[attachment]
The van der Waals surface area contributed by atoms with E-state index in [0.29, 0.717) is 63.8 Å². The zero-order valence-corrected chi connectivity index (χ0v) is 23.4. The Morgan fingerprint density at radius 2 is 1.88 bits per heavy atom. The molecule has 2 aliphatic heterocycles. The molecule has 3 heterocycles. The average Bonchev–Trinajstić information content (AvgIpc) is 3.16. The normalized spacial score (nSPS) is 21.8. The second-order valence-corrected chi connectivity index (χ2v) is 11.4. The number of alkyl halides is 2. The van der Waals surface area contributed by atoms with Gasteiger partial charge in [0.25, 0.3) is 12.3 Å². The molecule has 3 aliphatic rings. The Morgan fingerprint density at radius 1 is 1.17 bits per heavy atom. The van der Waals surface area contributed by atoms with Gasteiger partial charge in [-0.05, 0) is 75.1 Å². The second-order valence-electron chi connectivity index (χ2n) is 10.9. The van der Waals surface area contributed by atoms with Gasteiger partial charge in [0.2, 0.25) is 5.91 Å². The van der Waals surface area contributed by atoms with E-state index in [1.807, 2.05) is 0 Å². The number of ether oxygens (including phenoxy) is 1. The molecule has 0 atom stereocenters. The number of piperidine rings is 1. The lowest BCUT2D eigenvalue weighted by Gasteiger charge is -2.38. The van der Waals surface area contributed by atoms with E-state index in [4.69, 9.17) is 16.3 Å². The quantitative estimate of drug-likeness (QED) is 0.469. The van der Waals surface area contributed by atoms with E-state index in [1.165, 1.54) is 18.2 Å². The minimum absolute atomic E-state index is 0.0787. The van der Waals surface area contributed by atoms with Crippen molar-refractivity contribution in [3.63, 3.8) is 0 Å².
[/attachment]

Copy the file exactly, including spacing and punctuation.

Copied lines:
The van der Waals surface area contributed by atoms with E-state index in [0.29, 0.717) is 63.8 Å². The zero-order valence-corrected chi connectivity index (χ0v) is 23.4. The Morgan fingerprint density at radius 2 is 1.88 bits per heavy atom. The molecule has 2 aliphatic heterocycles. The molecule has 3 heterocycles. The average Bonchev–Trinajstić information content (AvgIpc) is 3.16. The normalized spacial score (nSPS) is 21.8. The second-order valence-corrected chi connectivity index (χ2v) is 11.4. The number of alkyl halides is 2. The van der Waals surface area contributed by atoms with Gasteiger partial charge in [0.25, 0.3) is 12.3 Å². The molecule has 3 aliphatic rings. The Morgan fingerprint density at radius 1 is 1.17 bits per heavy atom. The van der Waals surface area contributed by atoms with Gasteiger partial charge in [-0.05, 0) is 75.1 Å². The second-order valence-electron chi connectivity index (χ2n) is 10.9. The van der Waals surface area contributed by atoms with Gasteiger partial charge in [0.2, 0.25) is 5.91 Å². The van der Waals surface area contributed by atoms with E-state index in [1.807, 2.05) is 0 Å². The number of ether oxygens (including phenoxy) is 1. The molecule has 0 atom stereocenters. The number of piperidine rings is 1. The lowest BCUT2D eigenvalue weighted by Gasteiger charge is -2.38. The van der Waals surface area contributed by atoms with E-state index in [4.69, 9.17) is 16.3 Å². The quantitative estimate of drug-likeness (QED) is 0.469. The van der Waals surface area contributed by atoms with E-state index in [1.165, 1.54) is 18.2 Å². The minimum absolute atomic E-state index is 0.0787. The van der Waals surface area contributed by atoms with Crippen molar-refractivity contribution in [3.63, 3.8) is 0 Å².